BC dairy producers met for business meetings and networking last week, but producer income loomed large on the minds of many.
Price hikes have failed to keep up with rising production costs. Several producers remarked that they’re always two years behind current circumstances.
During the open discussion that followed the annual general meetings of the province’s three dairy organizations on November 22 — held online to facilitate attendance from across the province — the leading question asked what was being done to improve producer income.
BC Dairy Association chair Holger Schwichtenberg said there was no easy answer to the problem, which isn’t unique to BC.
“It is more of a national question than a BCDA or BC Milk [Marketing Board] one,” he said. “We are looking at ways, but that is not solved overnight.”
It’s also an international problem.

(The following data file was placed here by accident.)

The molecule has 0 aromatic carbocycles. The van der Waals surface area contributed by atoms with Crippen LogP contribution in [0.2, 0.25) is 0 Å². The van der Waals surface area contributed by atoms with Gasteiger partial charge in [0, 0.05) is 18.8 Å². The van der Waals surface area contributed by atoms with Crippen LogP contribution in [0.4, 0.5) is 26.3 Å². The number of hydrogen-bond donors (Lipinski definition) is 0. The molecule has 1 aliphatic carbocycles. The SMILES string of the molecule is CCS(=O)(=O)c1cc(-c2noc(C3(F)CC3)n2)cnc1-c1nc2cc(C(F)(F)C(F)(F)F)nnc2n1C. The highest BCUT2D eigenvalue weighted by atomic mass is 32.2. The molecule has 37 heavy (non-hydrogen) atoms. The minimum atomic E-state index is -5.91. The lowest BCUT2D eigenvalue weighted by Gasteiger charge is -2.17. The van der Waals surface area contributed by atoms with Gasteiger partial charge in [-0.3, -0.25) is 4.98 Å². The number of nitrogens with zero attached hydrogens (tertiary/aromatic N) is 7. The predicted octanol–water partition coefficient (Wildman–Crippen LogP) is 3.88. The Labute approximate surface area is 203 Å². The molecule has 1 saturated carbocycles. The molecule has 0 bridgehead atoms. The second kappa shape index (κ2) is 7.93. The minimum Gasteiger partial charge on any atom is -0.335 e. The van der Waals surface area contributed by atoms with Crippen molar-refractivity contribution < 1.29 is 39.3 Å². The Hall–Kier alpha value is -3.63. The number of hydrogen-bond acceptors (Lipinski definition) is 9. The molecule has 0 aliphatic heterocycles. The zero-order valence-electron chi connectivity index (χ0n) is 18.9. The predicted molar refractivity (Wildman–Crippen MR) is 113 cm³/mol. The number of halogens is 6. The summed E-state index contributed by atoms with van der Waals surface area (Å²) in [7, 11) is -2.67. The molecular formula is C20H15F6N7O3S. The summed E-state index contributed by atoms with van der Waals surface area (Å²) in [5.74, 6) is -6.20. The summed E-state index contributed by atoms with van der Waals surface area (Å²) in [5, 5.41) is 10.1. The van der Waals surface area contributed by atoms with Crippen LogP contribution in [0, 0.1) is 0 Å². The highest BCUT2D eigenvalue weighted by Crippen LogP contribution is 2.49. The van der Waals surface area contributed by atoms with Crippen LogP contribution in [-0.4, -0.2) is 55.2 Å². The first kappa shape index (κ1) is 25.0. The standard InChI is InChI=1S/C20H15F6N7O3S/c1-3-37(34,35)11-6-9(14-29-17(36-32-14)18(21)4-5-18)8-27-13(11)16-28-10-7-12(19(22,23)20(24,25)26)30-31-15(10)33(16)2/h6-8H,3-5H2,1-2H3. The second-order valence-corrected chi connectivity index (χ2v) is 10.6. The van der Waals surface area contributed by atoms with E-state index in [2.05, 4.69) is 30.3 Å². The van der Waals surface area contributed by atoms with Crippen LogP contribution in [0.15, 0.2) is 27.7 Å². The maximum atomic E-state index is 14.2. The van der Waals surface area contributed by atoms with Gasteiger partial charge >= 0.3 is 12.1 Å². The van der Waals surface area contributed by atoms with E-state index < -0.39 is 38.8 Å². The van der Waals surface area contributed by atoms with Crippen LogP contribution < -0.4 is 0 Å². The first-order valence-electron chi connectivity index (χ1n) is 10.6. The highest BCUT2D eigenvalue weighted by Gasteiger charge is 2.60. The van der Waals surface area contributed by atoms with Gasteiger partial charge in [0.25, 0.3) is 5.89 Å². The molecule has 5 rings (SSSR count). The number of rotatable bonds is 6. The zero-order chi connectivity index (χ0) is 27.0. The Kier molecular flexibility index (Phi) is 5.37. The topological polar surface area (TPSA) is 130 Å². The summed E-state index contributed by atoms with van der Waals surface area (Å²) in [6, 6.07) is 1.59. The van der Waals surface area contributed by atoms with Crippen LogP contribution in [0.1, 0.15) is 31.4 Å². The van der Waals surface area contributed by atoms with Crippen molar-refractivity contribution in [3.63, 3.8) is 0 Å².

Speaking at the BC Dairy Industry Conference on November 24, Christophe LaFougère, who oversees international consulting and market research firm Gira Food’s dairy practice, said Europe’s dairy producers derive their margins from cull cows even with milk prices rising.
“If you take out the meat, you’ve got no margin anymore. So even with such a high price at the moment we still have a problem with margin,” he said.
The problem won’t be going away any time soon as fuel, fertilizer and feed costs remain high, the latter being affected by Russia’s war in Ukraine and climate-related issues.
“The problem we’ve got is that milk will be more expensive, but milk will be more expensive to produce,” he said.
Two key initiatives that could help address BC producer income are greater dairy processing capacity in Western Canada, with a feasibility study underway for a co-pack facility in the region, and the planned Dairy Innovation West plant in Alberta, which will reduce milk transportation costs.
The feasibility study for the co-pack facility, undertaken by KPMG in partnership with the BC Ministry of Agriculture and Food, is expected in early 2023.
Dairy Innovation West, in which BC Dairy holds a 35% stake, was announced in November 2019. The project’s application for financing from Farm Credit Canada remains in process.